New Internationalist

Charmless change

Issue 384

The old neighbourhood ain’t what it used to be, discovers Reem Haddad.


It used to take me a good 20 minutes to reach my car, parked a few metres away from my home in Gemaizeh – one of the few quarters of Beirut to retain its original pre-civil war charm. There was the grocer to greet, the butcher to chat to, the old Armenian shopkeeper to shake hands with, and the cobbler who would insist that I admire some newly repaired shoes. I always ended up being late for appointments.

But these days it takes me only a few minutes. Most of my friends are gone, replaced by restaurants and pubs.

‘I can’t keep up with the businessmen coming to my shop,’ says Nimr, who has run his herb and spice shop for over 30 years. ‘I have been doing this all my life. I don’t want my shop to become a restaurant. But they keep coming and pestering me.’

Most of the shopkeepers do not own their shops but rent them according to the ‘old rent’ system of the 1970s which has not been adjusted for inflation. Because the Lebanese pound plunged in value from a couple of Lebanese pounds to the US dollar in the mid-1970s to the present rate of 1,500 to the dollar, many landlords receive a tiny rental income and are eager to be rid of their tenants. But eviction requires the landlord to pay the tenant 40 to 60 per cent of the property’s value as compensation.

Entrepreneurs come to Gemaizeh offering to pay the evacuation fee to tenants and modern rental rates to the landlord, theoretically keeping everyone happy.

But some shopkeepers are renting under the modern law – and they are far from happy.

‘I was paying a fair sum of rent before Gemaizeh was “discovered”,’ says Anwar, my local grocer. ‘Now, the owner keeps raising the rent. It has almost tripled in less than two years. I can’t afford it. He wants to push me out so he can turn this place into a pub.’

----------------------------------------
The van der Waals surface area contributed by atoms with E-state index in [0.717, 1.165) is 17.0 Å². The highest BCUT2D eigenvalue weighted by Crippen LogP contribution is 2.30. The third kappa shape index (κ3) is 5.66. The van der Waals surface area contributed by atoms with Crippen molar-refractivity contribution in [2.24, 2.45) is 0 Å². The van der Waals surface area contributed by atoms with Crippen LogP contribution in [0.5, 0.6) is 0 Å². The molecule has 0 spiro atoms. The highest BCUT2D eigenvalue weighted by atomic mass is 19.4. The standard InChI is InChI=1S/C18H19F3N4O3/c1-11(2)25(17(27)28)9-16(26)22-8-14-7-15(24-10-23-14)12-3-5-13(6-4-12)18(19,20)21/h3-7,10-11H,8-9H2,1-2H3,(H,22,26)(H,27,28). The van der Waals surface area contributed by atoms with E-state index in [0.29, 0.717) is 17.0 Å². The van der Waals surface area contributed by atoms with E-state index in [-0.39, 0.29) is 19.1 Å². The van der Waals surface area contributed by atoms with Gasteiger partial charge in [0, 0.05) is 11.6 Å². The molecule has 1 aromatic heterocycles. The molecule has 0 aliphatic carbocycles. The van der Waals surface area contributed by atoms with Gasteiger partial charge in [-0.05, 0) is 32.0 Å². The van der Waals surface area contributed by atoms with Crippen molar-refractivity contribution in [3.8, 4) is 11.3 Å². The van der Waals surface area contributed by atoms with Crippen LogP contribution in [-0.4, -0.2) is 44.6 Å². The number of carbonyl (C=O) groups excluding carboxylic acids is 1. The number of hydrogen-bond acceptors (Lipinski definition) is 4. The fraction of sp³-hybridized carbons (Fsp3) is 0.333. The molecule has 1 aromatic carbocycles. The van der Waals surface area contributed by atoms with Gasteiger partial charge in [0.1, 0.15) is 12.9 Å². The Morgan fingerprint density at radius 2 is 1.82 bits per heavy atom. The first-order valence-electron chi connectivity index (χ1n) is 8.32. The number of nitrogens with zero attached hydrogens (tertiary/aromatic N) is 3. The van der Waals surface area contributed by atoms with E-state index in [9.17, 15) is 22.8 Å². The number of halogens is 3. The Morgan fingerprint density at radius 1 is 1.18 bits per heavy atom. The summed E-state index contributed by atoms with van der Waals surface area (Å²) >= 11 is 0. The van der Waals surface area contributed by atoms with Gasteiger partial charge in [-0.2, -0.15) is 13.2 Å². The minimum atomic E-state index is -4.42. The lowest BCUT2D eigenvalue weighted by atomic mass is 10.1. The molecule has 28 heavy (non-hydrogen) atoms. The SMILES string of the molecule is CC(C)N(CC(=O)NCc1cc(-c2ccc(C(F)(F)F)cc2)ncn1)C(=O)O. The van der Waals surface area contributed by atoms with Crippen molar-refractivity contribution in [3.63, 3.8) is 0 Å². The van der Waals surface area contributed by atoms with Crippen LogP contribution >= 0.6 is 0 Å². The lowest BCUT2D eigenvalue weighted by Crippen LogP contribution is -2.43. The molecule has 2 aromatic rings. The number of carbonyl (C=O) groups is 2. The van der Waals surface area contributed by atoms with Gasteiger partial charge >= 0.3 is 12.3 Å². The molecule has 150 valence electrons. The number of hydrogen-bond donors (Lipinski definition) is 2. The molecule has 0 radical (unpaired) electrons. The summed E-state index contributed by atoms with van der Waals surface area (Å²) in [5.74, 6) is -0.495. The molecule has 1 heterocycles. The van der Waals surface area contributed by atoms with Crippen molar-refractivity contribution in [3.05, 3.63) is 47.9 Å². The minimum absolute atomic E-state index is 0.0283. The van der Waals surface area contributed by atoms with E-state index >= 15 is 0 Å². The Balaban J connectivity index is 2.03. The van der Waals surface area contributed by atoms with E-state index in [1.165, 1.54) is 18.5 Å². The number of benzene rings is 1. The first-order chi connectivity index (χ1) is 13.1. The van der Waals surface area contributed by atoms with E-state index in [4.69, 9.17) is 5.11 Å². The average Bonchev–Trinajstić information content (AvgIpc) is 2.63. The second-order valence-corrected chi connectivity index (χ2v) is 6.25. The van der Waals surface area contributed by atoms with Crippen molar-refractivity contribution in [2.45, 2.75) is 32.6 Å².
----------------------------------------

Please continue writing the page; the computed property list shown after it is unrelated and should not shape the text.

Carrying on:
It all started three years ago when a traditional coffee shop was renovated. For years it had been the meeting place of old men. They would spend the entire day smoking, drinking coffee, playing cards and backgammon and spending very little money. One day I arrived to find dozens of them standing on the sidewalk looking lost. Their shop had suddenly been closed. A month later, a fancier-looking coffee shop opened. I still bump into some of the old men just walking aimlessly up and down the street, unable to afford the new café prices.

Shortly afterwards, an upmarket patisserie and restaurant opened up and became popular with chic Beirutis. And before long, investors descended with open wallets.

Gemaizeh was once an important Roman road, linking the city centre to villages further up the coast. It later became a souk where farmers set up stalls and sold their goods. The stalls became shops with homes above them.

My father laughed when I moved here six years ago. ‘It’s like a village,’ he said, as he walked along a street filled with traditional Lebanese townhouses in desperate need of renovation. Dozens of dusty family-run shops lined the street, most of them small. I immediately fell in love.

Before long, I got to know all the shopkeepers. Many times, one or the other would run over to carry my grocery bags to my building or escort me home under their umbrella when I was caught in a sudden rainstorm. My first pregnancy was noted early on and I received endless winks and conspiratorial smiles. When I reappeared on the street after giving birth to my daughter, Yasmine, they rushed to praise and coo.

Two years later, my son, Alexander, was born. Very few were left to admire him. Most of my shopkeepers were gone. Since most fell under the ‘old rent’ category, they were handsomely paid. So I suppose I should be happy for them.

But I’m not. I miss my butcher who would take his time cutting the meat to my strict specifications. I yearn to buy the wrinkled tomatoes that the old Armenian man displayed every day. I’m lost without the tailor and the newspaper shop. Even my three-year-old daughter seems disturbed. ‘Where are all the amous?’ she asked, using the Lebanese expression for ‘uncles’.

I had no answer but took her to have lunch at Le Chef. Once Gemaizeh’s only restaurant, it is a family-run business that has been operating since the 1950s and serves traditional Lebanese food. I was glad to see that it remains filled with customers. I’m not the only one who prefers the old Gemaizeh.

Reem Haddad works for the Daily Star in Beirut.

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